Gov. Paul LePage has vetoed a $20 million bond for research and development. He withheld his signature from four other bonds approved by the Legislature last week.
The R&D borrowing package would fund research and development investments awarded to for-profit and nonprofit labs, schools and even businesses on a competitive bid basis for capital investment, and would be administered by the Maine Technology Institute.
LePage vetoed it late Friday. In his veto message, the governor said, “If the Legislature truly believes we should spend $20 million on research and development, then we should reduce spending elsewhere in the budget and pay for it out of the General Fund.
“Second, the majority of the funds from these bonds in the past have gone to government programs and not-for-profits. Taxpayer dollars should go towards R&D only when we can demonstrate a specific return on that investment. That return must be measured in taxes and jobs. Both of those rightly come in the private sector.”
“This veto is shortsighted and bad for business,” Rep. Emily Cain, D-Orono, the House Democratic leader, said in a statement. “The governor is shortchanging future job growth and innovation in our state. Investments in R&D have paid off. They boost business, create jobs, and help our fishermen, farmers, and boat builders.”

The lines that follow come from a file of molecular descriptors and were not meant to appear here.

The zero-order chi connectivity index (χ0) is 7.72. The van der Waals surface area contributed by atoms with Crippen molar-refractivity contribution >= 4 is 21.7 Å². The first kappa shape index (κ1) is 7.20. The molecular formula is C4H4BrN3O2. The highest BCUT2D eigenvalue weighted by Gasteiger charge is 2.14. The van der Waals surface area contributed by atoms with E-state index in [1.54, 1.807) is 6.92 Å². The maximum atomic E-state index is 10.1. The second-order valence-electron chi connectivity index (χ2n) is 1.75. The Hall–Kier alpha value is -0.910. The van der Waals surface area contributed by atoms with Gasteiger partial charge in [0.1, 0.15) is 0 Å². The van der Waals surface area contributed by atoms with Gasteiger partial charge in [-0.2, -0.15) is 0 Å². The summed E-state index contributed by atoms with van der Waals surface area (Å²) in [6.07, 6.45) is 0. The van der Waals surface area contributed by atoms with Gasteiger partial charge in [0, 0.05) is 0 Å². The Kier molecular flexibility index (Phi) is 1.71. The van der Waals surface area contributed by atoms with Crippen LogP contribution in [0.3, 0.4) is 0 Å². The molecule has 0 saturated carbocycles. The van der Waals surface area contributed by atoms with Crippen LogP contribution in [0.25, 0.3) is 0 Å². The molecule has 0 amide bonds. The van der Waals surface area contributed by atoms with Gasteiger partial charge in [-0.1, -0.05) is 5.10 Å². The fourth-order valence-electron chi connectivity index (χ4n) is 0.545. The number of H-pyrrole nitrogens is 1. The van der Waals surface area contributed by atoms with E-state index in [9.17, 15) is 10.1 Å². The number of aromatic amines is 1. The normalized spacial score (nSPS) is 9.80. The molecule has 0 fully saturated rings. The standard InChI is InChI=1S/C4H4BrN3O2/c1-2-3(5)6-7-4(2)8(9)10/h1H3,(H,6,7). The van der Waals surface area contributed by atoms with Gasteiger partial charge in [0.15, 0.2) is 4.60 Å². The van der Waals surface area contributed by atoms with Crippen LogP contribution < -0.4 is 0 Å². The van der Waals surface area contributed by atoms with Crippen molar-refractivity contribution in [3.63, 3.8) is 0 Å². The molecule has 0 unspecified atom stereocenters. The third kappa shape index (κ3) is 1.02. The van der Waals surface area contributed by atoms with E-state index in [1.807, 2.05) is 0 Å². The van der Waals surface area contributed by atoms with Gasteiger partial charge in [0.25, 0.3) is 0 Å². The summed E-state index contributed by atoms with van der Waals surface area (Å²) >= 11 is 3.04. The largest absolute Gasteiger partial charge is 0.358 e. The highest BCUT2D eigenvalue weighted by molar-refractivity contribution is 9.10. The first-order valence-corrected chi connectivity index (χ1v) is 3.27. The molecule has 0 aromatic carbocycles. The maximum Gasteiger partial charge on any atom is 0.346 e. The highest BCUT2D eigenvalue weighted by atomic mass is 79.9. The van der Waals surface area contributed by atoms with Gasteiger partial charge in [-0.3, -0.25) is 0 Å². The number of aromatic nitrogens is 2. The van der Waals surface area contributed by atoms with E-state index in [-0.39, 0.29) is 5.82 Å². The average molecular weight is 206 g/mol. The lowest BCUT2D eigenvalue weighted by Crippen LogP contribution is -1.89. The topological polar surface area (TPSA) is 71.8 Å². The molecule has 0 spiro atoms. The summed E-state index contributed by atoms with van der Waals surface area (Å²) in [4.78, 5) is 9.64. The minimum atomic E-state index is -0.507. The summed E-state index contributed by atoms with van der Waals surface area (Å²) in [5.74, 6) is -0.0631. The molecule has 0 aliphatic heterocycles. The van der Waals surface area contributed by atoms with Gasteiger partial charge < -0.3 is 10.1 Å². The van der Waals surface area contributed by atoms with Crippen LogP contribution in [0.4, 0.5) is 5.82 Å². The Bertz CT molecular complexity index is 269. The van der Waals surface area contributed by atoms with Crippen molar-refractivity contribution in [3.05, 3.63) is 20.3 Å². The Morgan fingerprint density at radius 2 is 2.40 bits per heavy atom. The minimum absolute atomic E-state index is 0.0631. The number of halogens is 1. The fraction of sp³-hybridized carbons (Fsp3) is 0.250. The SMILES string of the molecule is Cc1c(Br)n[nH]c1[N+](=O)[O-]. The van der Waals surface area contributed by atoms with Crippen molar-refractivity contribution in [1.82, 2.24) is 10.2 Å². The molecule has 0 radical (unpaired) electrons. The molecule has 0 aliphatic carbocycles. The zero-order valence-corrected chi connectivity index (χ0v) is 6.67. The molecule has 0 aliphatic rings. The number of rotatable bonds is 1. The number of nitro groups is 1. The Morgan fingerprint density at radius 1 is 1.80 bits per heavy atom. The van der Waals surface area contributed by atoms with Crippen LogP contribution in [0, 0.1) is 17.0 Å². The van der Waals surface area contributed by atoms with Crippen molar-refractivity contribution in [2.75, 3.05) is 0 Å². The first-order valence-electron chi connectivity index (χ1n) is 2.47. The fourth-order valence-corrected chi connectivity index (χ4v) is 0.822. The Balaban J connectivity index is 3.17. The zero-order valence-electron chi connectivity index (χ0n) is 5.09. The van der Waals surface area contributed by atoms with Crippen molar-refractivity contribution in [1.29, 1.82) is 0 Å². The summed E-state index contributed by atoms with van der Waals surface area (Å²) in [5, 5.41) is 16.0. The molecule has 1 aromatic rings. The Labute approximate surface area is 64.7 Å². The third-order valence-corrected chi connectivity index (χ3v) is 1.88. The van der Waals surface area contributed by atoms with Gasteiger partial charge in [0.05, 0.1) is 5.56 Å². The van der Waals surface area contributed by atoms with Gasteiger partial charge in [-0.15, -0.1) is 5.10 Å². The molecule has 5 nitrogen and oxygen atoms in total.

The other bonds passed by lawmakers are:
• $51 million to fund transportation projects, including highway and bridge repairs.
• $11.3 million in higher education funds to pay for infrastructure investments at the University of Maine System, the state’s community colleges and Maine Maritime Academy.
• $8 million in water and sewer infrastructure projects.
• $5 million for the Land for Maine’s Future program, which purchases land parcels to set aside for conservation, forestry and recreational use.
These four can go to voters without his signature.
“While these bond proposals were authorized by legislators, it does not mean that we need to spend the money. I cannot personally support any of these bonds and will not vote for them at the polls in November,” LePage said in a statement. “Even with the voters’ authorization to borrow this money, my administration will not spend it until we’ve lowered our debt significantly. That could be several years.”
All five bond issues passed the House and Senate with support from more than two-thirds of lawmakers, the threshold legislators would need to override a LePage veto.
Earlier this week, legislative leaders set aside May 31 as a day for lawmakers to consider vetoes from the governor. At that time, he had not issued any after a short legislative session earlier this month.
The governor also vetoed bills to allow fraternal and veterans organizations to have slot machines and to allow the Maine Governmental Facilities Authority to borrow money for courts.